From UPSC perspective, the following things are important :
Prelims level : NHEM
Mains level : Hydrogen as clean fuel
Recently, the Finance Minister in her budget speech formally announced the National Hydrogen Energy Mission which aims for generation of hydrogen from green power resources.
- With this announcement, India has made an uncharacteristically early entry in the race to tap the energy potential of the most abundant element in the universe, hydrogen.
- The proposal in the Budget will be followed up with a mission draft over the next couple of months — a roadmap for using hydrogen as an energy source.
- The mission would have a specific focus on green hydrogen, dovetailing India’s growing renewable capacity with the hydrogen economy.
Hydrogen as an element
- The most common element in nature is not found freely.
- Hydrogen exists only combined with other elements and has to be extracted from naturally occurring compounds like water (which is a combination of two hydrogen atoms and one oxygen atom).
- Although hydrogen is a clean molecule, the process of extracting it is energy-intensive.
- The sources and processes, by which hydrogen is derived, are categorised by colour tabs.
Its types as fuel
- Hydrogen produced from fossil fuels is called grey hydrogen; this constitutes the bulk of the hydrogen produced today.
- Hydrogen generated from fossil fuels with carbon capture and storage options is called blue hydrogen; hydrogen generated entirely from renewable power sources is called green hydrogen.
- In the last process, electricity generated from renewable energy is used to split water into hydrogen and oxygen.
Hydrogen for mobility
- While proposed end-use sectors include steel and chemicals, the major industry that hydrogen has the potential of transforming is transportation.
- This sector contributes a third of all greenhouse gas emissions, and where hydrogen is being seen as a direct replacement of fossil fuels, with specific advantages over traditional EVs.
- Hydrogen fuel cell cars have a near-zero carbon footprint.
- Hydrogen is about two to three times as efficient as burning petrol because an electric chemical reaction is much more efficient than combustion.
We already had H-CNG!
- In October 2020, Delhi became the first Indian city to operate buses running on hydrogen spiked compressed natural gas (H-CNG) in a six-month pilot project.
- The buses will run on a new technology patented by Indian Oil Corp for producing H-CNG — 18 per cent hydrogen in CNG — directly from natural gas, without resorting to conventional blending.
Try this PYQ from CSP 2019:
In the context of proposals to the use of hydrogen-enriched CNG (H-CNG) as fuel for buses in public transport, consider the following statements :
1. The main advantage of the use of H-CNG is the elimination of carbon monoxide emissions.
2. H-CNG as a fuel reduces carbon dioxide and hydrocarbon emissions.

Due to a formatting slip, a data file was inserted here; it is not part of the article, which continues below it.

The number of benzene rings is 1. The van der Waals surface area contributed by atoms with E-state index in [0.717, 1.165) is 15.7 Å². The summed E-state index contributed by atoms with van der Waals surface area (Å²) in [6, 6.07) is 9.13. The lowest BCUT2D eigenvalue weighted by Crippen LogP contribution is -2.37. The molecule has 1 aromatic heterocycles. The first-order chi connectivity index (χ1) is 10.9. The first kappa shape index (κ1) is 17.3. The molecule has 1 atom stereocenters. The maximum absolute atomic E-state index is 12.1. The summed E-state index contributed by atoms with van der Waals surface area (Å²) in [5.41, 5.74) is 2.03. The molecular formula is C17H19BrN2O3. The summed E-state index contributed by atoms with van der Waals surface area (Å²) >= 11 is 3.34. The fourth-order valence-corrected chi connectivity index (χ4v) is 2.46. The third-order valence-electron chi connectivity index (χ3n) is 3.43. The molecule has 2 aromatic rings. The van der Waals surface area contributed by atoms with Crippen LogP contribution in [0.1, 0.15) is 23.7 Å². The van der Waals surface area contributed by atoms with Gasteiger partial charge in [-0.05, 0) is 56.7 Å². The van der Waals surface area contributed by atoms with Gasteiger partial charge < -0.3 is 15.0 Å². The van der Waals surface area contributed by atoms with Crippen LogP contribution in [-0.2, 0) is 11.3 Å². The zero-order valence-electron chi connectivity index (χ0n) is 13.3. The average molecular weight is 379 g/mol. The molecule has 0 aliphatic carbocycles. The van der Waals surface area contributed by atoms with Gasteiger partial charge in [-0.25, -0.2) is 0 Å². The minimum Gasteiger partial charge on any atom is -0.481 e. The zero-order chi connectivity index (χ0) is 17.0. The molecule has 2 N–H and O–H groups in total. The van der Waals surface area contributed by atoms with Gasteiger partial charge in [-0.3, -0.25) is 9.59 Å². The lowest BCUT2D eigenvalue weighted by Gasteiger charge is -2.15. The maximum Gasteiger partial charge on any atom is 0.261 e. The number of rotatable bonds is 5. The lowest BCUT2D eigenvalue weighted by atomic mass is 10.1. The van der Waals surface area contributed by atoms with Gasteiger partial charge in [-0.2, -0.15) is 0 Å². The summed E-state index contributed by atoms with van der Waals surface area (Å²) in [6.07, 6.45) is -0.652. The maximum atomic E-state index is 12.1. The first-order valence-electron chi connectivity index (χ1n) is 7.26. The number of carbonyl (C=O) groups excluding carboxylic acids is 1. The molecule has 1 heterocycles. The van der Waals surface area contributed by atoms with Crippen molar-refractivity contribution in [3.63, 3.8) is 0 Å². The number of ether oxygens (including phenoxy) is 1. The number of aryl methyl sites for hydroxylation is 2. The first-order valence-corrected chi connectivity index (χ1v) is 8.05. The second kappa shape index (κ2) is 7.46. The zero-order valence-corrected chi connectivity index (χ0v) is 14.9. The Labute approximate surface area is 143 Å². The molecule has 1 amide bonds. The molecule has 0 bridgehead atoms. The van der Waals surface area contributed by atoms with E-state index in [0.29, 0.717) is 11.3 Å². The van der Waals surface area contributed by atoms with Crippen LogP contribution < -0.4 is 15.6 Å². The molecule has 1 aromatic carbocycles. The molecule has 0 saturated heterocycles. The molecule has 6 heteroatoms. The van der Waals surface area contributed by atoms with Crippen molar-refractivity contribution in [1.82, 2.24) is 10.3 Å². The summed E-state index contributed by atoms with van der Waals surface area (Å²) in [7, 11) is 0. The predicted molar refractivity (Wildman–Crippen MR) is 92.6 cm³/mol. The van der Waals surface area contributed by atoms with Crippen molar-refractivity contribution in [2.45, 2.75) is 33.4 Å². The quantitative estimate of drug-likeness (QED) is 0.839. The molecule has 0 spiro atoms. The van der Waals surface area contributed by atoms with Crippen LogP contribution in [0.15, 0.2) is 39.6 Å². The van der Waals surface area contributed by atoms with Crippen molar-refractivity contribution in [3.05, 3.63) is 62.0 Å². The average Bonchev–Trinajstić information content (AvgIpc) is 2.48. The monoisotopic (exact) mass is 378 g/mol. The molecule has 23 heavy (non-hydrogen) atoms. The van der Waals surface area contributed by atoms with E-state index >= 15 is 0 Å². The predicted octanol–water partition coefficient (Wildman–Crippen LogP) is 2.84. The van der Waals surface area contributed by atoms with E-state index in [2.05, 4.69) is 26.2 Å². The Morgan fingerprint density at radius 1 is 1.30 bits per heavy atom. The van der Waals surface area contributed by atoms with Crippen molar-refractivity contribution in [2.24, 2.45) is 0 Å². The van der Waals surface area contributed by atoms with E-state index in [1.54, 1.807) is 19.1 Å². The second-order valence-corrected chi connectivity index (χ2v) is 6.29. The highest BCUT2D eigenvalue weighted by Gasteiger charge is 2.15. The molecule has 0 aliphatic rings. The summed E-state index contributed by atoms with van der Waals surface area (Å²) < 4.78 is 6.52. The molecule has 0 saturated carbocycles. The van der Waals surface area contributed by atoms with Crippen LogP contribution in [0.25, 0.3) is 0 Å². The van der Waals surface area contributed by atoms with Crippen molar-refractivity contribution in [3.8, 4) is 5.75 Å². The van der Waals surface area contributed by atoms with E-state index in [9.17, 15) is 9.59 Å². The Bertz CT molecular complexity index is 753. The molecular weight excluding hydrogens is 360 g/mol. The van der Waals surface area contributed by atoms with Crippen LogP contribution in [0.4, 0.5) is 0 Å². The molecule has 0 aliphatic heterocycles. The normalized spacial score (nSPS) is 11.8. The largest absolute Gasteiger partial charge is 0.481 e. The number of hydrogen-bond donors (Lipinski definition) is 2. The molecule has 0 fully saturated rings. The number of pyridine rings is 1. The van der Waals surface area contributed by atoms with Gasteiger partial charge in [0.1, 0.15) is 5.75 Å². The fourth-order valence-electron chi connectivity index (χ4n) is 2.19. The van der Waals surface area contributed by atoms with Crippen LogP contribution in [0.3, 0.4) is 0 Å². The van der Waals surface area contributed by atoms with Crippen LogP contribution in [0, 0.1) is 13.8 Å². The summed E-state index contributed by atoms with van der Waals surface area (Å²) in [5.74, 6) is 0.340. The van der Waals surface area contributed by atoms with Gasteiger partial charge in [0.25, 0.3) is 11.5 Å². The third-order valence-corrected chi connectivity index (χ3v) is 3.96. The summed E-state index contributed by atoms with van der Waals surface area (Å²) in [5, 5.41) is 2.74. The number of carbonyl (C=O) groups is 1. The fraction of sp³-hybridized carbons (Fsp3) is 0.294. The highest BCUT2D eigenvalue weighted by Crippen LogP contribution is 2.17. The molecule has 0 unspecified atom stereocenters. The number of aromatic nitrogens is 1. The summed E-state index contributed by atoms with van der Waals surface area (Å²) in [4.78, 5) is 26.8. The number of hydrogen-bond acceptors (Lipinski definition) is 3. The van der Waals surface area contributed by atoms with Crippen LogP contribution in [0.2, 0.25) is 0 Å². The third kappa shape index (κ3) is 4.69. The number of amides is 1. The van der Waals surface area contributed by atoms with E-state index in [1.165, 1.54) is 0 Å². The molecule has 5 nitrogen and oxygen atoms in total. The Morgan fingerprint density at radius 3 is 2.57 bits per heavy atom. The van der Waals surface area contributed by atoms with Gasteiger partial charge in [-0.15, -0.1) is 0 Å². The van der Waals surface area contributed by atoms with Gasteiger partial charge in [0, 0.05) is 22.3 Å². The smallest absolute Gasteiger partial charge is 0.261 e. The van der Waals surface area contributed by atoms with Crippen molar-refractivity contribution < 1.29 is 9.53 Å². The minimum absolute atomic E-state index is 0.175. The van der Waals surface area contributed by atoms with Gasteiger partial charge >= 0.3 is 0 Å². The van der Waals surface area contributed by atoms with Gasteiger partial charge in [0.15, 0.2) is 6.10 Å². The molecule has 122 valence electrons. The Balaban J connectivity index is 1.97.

3. Hydrogen up to one-fifth by volume can be blended with CNG as fuel for buses.
4. H-CNG makes the fuel less expensive than CNG.
Which of the statements given above is/are correct?
(a) 1 only
(b) 2 and 3 only
(c) 4 only
(d) 1, 2, 3 and 4
Green hydrogen has specific advantages
- One, it is a clean-burning molecule, which can decarbonize a range of sectors including iron and steel, chemicals, and transportation.
- Two, renewable energy that cannot be stored or used by the grid can be channelled to produce hydrogen.
- This is what the government’s Hydrogen Energy Mission, to be launched in 2021-22, aims for.
Philosophy behind NHEM
- India’s electricity grid is predominantly coal-based and will continue to be so.
- In several countries that have gone in for an EV push, much of the electricity is generated from renewables — in Norway for example, it is 99 per cent from hydroelectric power.
- Experts believe hydrogen vehicles can be especially effective in long-haul trucking and other hard-to-electrify sectors such as shipping and long-haul air travel.
- Using heavy batteries in these applications would be counterproductive, especially for countries such as India, where the electricity grid is predominantly coal-fired.
Back2Basics: How hydrogen fuel cells work?
- Hydrogen is an energy carrier, not a source of energy.
- Hydrogen fuel must be transformed into electricity by a device called a fuel cell stack before it can be used to power a car or truck.
- A fuel cell converts chemical energy into electrical energy using oxidizing agents through an oxidation-reduction reaction.
- Inside each individual fuel cell, hydrogen is drawn from an onboard pressurized tank and made to react with a catalyst, usually made from platinum.
- As the hydrogen passes through the catalyst, it is stripped of its electrons, which are forced to move along an external circuit, producing an electrical current.
- This current is used by the electric motor to power the vehicle, with the only byproduct being water vapour.
Issues with H-Fuel cells
- A big barrier to the adoption of hydrogen fuel cell vehicles has been a lack of fuelling station infrastructure.
- There are fewer than 500 operational hydrogen stations in the world today, mostly in Europe, followed by Japan and South Korea.
- Safety is seen as a concern. Hydrogen is pressurized and stored in a cryogenic tank, from there it is fed to a lower-pressure cell and put through an electrochemical reaction to generate electricity.
- Scaling up the technology and achieving critical mass remains the big challenge.
- More vehicles on the road and more supporting infrastructure can lower costs. India’s proposed mission is seen as a step in that direction.